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Wet vs. Dry Food: Which is Healthier for Cats?

Today’s house cats have much different nutritional needs compared to their once wild ancestors. While wild felines hunted and got much of their pure protein and moisture from mice and small birds, your Fluffy likely isn’t hunting much, which means she depends on you to do her food “hunting” (shopping) for her.

Let’s weigh the pros and cons of wet canned or dry food for your beloved cat:

1. Dry cat food is big on convenience

Is your cat alone for the majority of the day? If so, you may opt to feed him dry cat kibble due to its convenience and lack of spoilage. Dry cat foods are easy to ration out and serve up . Plus, they are much easier to store due to having a much longer serving and shelf-life compared to wet canned foods, which require fridge storage or they can go bad or dry out if left out during the day.

2. Dental health and senior cat needs

Many cat parents opt to feed their cat dry food because it offers natural teeth-cleaning (as your cat chews kibble, he naturally scales his teeth of plaque). However, if your cat is a senior, suffers from sensitive teeth, or has had teeth removed, wet canned food offers a softer dining experience. Weaning kittens should also be fed wet, soft foods. The other alternative is too soak dry kibbles in a bit of warm water or non-sodium chicken broth.

3. Sneak in some extra hydrating

Not many cats can resist the pop of a wet cat food can. However, aside from being higher in raw protein and fats, wet cat food is also naturally hydrating, meaning it contains more water than dry cat food. If your cat is hesitant to drink water throughout the day, wet cat food may be a sly way to incorporate added water into Fluffy’s diet. Remember, water is important for the prevention of kidney disease, urinary crystals, and constipation in kitties.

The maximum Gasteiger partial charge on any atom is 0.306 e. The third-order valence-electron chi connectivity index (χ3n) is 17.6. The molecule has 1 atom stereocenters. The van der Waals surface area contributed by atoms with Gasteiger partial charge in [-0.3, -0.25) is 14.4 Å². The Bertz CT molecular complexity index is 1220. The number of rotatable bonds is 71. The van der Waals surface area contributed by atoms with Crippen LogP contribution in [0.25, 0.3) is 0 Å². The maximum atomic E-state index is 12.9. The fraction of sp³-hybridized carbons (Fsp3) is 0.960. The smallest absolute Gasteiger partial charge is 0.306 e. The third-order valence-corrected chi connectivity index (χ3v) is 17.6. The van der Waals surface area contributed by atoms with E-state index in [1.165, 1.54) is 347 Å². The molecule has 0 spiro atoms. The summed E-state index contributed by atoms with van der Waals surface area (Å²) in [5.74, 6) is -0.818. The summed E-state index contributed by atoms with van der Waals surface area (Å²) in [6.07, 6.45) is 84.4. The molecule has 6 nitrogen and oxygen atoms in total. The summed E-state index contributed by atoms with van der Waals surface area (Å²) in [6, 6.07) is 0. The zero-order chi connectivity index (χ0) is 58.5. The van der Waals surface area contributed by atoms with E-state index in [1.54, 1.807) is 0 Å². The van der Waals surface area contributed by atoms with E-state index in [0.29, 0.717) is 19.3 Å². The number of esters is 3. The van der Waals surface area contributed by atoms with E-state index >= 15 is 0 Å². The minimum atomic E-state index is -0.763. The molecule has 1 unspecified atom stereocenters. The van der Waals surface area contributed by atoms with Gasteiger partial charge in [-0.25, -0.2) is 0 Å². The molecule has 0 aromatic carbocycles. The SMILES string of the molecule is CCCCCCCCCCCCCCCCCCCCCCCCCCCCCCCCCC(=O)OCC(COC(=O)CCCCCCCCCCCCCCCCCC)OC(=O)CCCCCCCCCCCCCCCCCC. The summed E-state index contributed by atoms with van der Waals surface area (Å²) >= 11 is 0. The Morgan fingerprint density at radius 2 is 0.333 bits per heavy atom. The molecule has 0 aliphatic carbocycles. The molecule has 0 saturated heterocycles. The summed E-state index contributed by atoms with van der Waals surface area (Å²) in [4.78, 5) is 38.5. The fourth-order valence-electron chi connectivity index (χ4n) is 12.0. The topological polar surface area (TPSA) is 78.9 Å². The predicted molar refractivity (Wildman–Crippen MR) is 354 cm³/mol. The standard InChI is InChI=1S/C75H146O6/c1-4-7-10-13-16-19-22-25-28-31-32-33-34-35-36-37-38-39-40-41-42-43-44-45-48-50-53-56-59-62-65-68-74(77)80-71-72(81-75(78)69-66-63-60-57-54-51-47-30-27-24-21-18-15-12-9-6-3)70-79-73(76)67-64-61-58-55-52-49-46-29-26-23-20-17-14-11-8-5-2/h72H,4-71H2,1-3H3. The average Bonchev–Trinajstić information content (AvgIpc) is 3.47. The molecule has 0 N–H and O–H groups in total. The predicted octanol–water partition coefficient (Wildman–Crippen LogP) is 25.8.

4. Overall dining experience

Most cats are gourmets, meaning they are big on small, taste, and texture. This is why many pet owners opt for wet vs. dry cat food. Cats who dine on canned food tend to eat several times daily (i.e., breakfast and lunch feedings) and single serve cans make this pretty convenient. Remember that most felines don’t enjoy cool or cold food right from the fridge, so when serving cool food, add a little warm water to serve food at a pleasing room temperature.

5. You can mix dry and wet

Many cat owners opt to feed their cat dry food due to cost effectiveness. For instance, you tend to be able to buy larger quantities of dry cat kibble compared to what you get with a case of wet canned cat food. However, if your cat prefers wet food (and most prefer the texture), you can mix the two of them together by topping wet canned food with dry kibbles. Be sure to mix in the kibble throughout so it’s moist and palatable.

6. Nutritional feline needs

We love our cats, and thus most pet owners aim to purchase a cat food that packs high levels of protein and fat without too many empty grains and artificial ingredients. As mentioned, cats are natural carnivores, which means it’s important to look for the following factors in your cat’s food:

Focus on cat foods with no artificial ingredients (i.e., high fructose corn syrup).

Hunt down cat foods with a quality protein (i.e., turkey, lamb, chicken, or fish) listed first among the ingredients.

Steer clear of dry cat foods that are mostly grain-based (i.e., wheat, soy, rice, corn meal) as they contribute to feline weight gain.

If dry cat foods contain grains, make sure they’re whole grains (barley, brown rice, pumpkin, or sweet potato) and not empty grain by-products (i.e., corn or soy meal gluten).

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